Portland’s largest mausoleum is opening its doors for special public viewing Memorial Day weekend. The Wilhelm’s Portland Memorial Funeral Home in Sellwood is the final resting place of more than 97,000 people and home to the extraordinary Rae Room.
During Memorial Day weekend, you get the rare opportunity to step inside the mausoleum and visit one special tomb to die for.
Tour Wilhelm’s Portland Memorial Mausoleum Memorial Day Weekend
This weekend, Wilhelm’s Portland Memorial Mausoleum is open to the public Saturday and Sunday from 10 a.m.-4 p.m. and Monday from 9 a.m.-4 p.m.
The century-old mausoleum at the funeral home takes up three city blocks with nine miles of corridors. Inside are marvelous stained glass windows, a replica marble statue of Michelangelo’s “La Pieta” and three foundations that cascade down multiple floors.
As the building expanded, each addition has become a time capsule for the era, from Neo-Mediterranean art deco style in the main building to early 20th century Tiffany glasswork to 1970s hand-carved German woodwork.
You can see all of this Saturday-Monday during the holiday weekend.
The Rae Room
Monday, May 30, from 9 a.m. to 4 p.m. is your only chance to visit a the Rae Room this year. Just once a year, the Rae family allows the public to see inside the lavish tomb.
The Rae Room offers impressive examples of the finest in craftsmanship and materials, including marble, bronze, plaster carvings and stained glass. To recreate the 15′ by 15′ tomb today, which was built in the 1920s, the costs would exceed $1 million.
Here’s the story behind the tomb’s inhabitants, George and Elizabeth Rae:
History of George and Elizabeth Rae
George was born in Scotland in 1843 and emigrated to the United States in 1869, coincidentally the year that Elizabeth Maxwell, his second wife, was born. In 1875, George married a woman named Charlotte Crawford and later they adopted a daughter, Maud. They moved to Portland and in 1890 George joined three other men in founding the Inman-Poulsen Lumber Co.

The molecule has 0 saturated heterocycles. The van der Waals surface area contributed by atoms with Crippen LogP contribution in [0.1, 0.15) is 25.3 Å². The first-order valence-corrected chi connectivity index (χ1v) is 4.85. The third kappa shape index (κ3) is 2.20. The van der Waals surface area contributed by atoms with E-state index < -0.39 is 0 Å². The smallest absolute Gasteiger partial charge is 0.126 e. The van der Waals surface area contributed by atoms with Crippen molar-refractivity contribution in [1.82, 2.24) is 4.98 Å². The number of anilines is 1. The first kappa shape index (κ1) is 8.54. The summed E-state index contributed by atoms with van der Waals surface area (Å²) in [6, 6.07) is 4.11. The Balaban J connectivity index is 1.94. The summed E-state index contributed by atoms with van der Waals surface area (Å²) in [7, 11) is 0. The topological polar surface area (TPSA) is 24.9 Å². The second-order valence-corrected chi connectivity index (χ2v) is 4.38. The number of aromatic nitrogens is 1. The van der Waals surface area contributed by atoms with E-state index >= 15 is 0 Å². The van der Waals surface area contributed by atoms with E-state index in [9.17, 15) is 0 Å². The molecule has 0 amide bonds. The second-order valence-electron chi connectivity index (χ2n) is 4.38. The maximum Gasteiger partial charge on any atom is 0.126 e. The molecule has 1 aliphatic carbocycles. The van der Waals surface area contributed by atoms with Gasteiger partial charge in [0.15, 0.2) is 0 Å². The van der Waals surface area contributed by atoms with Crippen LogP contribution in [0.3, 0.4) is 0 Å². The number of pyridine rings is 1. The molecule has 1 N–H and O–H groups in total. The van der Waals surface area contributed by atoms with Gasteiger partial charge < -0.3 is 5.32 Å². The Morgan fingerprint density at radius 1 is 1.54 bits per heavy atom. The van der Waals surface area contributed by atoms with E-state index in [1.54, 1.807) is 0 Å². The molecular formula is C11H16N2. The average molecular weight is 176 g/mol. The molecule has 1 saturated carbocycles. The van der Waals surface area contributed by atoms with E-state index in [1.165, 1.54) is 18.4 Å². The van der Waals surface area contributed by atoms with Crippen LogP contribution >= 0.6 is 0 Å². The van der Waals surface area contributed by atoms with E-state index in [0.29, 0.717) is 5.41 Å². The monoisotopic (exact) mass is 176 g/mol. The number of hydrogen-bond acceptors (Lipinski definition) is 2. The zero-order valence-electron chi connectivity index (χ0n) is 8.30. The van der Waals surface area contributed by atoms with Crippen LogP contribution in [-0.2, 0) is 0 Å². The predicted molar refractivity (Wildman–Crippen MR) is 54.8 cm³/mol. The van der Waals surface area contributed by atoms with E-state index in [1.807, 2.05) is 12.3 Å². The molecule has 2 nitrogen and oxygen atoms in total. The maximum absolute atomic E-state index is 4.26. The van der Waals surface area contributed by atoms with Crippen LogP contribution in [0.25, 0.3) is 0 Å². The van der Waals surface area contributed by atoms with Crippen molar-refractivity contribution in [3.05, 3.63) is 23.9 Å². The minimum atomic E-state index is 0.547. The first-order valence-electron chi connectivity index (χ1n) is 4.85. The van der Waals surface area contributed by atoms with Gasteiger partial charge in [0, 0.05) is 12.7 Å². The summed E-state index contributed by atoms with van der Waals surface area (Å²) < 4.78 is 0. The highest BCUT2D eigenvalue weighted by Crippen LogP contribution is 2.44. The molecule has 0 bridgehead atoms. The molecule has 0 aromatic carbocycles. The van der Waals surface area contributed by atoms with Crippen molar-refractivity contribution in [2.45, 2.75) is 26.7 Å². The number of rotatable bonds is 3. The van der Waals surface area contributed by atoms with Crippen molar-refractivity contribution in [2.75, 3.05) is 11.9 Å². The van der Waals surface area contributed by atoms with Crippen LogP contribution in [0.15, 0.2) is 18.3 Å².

The busy sawmill made George a rich man, especially after the 1906 San Francisco earthquake, when the mill operated 22 hours a day to furnish wood for the rebuilding of the demolished city to the south. George chose to retire later that year. Inman-Poulsen operated until 1954, when it was purchased by Georgia-Pacific Lumber Co.
Charlotte fell ill and, declared insane, was committed to the state mental hospital. She died there in January 1914. Just 10 months later George married Elizabeth Maxwell, his housekeeper. George and his daughter, Maud, had become estranged during Charlotte’s hospitalization, perhaps because of George’s frequent and indiscreet travels with his housekeeper. Maud and her husband moved to France and had no dealings with George.
That changed after George’s death in 1918. Although George had disinherited Maud and left the bulk of his estate to Elizabeth, Maud’s challenge of George’s will was tied up in Multnomah County Circuit Court for years, with the trial providing early Portlanders with lots of juicy gossip. After the judge ruled in Elizabeth’s favor, the case was finally dismissed in January 1923.
With George’s fortune safely in Elizabeth’s hands, what did she do? If you visit the Rae Room on Memorial Day you’ll see how she spent a lot of the money. And when she died in 1942 she was entombed in the second hand-carved marble sarcophagus, at the side of her beloved husband, George.
Memorial Day Activities
Along with viewing the Rae Room on Monday, Wilhelm’s Portland Memorial is giving out free hot dogs all day. There’s a service at 1 p.m. with a marching band, Navy Chaplin, color guard, bagpipers, and Camp Withycombe military personnel.
The mausoleum is open Saturday and Sunday from 10 a.m.-4 p.m. and Monday from 9 a.m.-4 p.m. This event is free to the public.
The funeral home is located at 6705 SE 14th Ave. in Portland. For more information on the event and parking options nearby, visit Wilhelm’s Portland Memorial’s website.
More events happening Memorial Day weekend: